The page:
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Connect OC: Office Faces Headwinds, Industrial Remains Strong

Connect OC: Office Faces Headwinds, Industrial Remains Strong

Getting Deals Done Today: Transacting in a Bifurcated Market, the third and final panel of the day, moderator Julian Freeman of Cox, Castle & Nicholson, was joined by Parker Jones, of West Coast Real Estate; Rick Putnam, of Kidder Mathews; Brett Turner, BKB Capital partners, Andy Bratt of Gantry and Clayton McFadden of Harbor Associates. The conversation, which was part of Connect Orange County 2022, a one-day gathering hosted by ConnectCRE at the Balboa Bay Resort in Newport Beach, CA, focused on how lease, sale, and financing deals are getting done in today’s market across property types.

The first question to the panel was how are the capital markets reacting to the current rate changes and the pangs of recession, particularly in how it’s affecting the slow office and the hot industrial markets?

“Recently, a lender told me this, ‘This is a lender favorable market.’ It was a bank that really stood out to me, and it sets the backdrop for what I’m about to say. There’s been a general pull back in debt equity. Lenders are being more conservative. We’re facing lower leverage, higher interest rates, which is putting pressure on debt cover ratios. Banks are very conservative and prefer working with existing customers and clients and life insurance companies,” said Bratt.

However, there is some good news. The panel agreed that money is still out there, but office is facing the most headwinds in the market. Indeed, Bratt added that some lenders have completely eliminated office from their services. Industrial, on the other hand, is on the other side of this, where lenders are actively engaging with this market.

From the industrial standpoint, Putnam of Kidder Mathews, who noted that his office is most active in this market, said from the standpoint of transacted deals, there is uncertainty simmering in the market.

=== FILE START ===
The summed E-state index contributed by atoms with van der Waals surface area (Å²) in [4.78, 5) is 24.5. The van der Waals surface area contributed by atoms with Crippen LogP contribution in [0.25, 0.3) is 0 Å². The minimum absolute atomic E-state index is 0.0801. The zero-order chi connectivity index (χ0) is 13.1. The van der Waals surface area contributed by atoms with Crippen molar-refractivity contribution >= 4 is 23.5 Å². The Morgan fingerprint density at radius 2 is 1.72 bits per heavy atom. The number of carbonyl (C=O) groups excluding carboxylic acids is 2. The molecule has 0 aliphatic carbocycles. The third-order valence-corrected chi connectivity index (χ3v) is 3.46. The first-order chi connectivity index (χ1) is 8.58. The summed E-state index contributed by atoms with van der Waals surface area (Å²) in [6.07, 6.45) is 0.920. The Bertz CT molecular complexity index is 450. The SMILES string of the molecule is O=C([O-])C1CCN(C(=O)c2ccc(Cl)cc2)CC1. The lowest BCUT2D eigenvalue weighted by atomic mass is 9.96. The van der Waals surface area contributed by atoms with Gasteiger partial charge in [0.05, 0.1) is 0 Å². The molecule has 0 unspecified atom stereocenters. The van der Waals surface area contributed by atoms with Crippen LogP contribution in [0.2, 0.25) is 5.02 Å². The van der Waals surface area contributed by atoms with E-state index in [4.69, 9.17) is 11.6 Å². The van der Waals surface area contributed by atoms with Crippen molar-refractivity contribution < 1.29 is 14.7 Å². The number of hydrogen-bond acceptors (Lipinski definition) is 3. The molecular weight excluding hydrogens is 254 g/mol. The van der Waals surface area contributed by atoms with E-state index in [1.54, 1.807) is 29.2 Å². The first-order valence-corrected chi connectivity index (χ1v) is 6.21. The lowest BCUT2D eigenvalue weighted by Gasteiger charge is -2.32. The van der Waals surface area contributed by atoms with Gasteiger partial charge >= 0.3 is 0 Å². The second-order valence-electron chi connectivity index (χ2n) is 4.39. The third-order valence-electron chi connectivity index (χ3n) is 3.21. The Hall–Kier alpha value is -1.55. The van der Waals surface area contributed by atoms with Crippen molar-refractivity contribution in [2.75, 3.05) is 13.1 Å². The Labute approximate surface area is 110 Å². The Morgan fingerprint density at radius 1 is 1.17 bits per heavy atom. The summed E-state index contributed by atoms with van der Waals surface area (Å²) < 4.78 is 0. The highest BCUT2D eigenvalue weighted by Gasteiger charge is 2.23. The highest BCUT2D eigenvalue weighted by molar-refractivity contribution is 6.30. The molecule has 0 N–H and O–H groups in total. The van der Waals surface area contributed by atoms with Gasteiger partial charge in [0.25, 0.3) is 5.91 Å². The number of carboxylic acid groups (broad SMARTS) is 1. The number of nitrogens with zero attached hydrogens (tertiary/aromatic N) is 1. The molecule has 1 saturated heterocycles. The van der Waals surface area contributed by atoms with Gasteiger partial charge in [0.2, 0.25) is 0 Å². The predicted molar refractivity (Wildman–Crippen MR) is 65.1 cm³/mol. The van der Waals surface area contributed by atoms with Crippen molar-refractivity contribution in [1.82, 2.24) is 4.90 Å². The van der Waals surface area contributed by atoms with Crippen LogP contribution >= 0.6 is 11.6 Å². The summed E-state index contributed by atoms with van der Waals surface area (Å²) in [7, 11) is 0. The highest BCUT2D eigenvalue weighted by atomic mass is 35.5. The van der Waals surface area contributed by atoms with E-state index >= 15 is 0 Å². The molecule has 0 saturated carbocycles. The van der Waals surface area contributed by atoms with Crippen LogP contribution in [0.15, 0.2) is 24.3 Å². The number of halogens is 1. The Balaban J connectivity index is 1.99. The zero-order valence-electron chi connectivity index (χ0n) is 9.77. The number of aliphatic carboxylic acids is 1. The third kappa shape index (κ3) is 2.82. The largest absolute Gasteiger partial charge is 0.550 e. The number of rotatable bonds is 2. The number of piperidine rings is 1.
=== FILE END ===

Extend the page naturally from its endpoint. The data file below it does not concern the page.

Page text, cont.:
“We don’t have a trend that’s clearly up or clearly down right now. A united uncertainty is coming from all kinds of places. We have the political stuff, that inflation thing, interest rates are up, and the stock markets are down. So, the clients we are working with are reacting to those dynamics. This is a little different, yet it’s clearly not a systemic issue like we had in 2007 and 2008. It definitely is a bifurcated market on the industrial side but from the demand standpoint we are not seeing any pullback in demand for leasing. “

In the multitenant industrial sector, Turner of BKB Capital Partners, pointed to strong fundamentals, which his firm is leaning into. We’ve got 12 deals in escrow and hope to put another into escrow next week. Rent bumps have been higher, absorption has never been higher, tour activity has never been higher, occupancy has never been better. So, from a fundamental standpoint, the industrial market has never been stronger. Now, the capital markets are turbulent.”

On the leasing side, Jones of West Coast Real Estate said: “Tenants are definitely across the board, whether you’re a mom and pop or a Fortune 500 company. The demand is for less square footage. The good news is a base is being formed right now as the markets recover. We represent up and down the coastal area in Newport Beach and Irvine, and occupancies have been normal. We are confident our product is well positioned so we’re not concerned about the downturn.”

McFadden of Harbor Associates addressed the Class A City Center office perspective in comparison to what it’s like in the tertiary markets. “Tenants are always looking for a lower deal. They want more flexibility; they want higher quality and type of office space. Some are downsizing.”

In regard to office, clearly the pandemic, which resulted in a virtual working environment, has been a big player in the office market’s problems. In fact, with more employers dealing with workers leaning toward the virtual model, office space is not exactly in big demand.

“The hybrid model is going to be a part of our business model,” said Turner. Jones added: “You have to provide an environment that is flexible, as more offices are mandating two to four office days.”

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About Erik Hamilton

Erik Hamilton, who has more than 15 years in CRE journalism, is a former staff writer with the Los Angeles Times and the Orange County Business Journal. In addition to The Times and the OCBJ, he was also a reporter and editor for Crittenden Research, The San Bernardino Sun and UPI. Erik also worked six years in CRE public relations with Los Angeles-based Hoyt Organization, where he was a Senior Account Executive. He later joined Lee & Associates where he served as the Director of Corporate Communications. There ,in addition to his work with Lee’s CEO, he managed 57 offices nationwide and provided PR, social media and media training for the offices. A graduate of UC Irvine, with a BA in history, he is an avid record collector where he continues to search for a rare Joy Division single.

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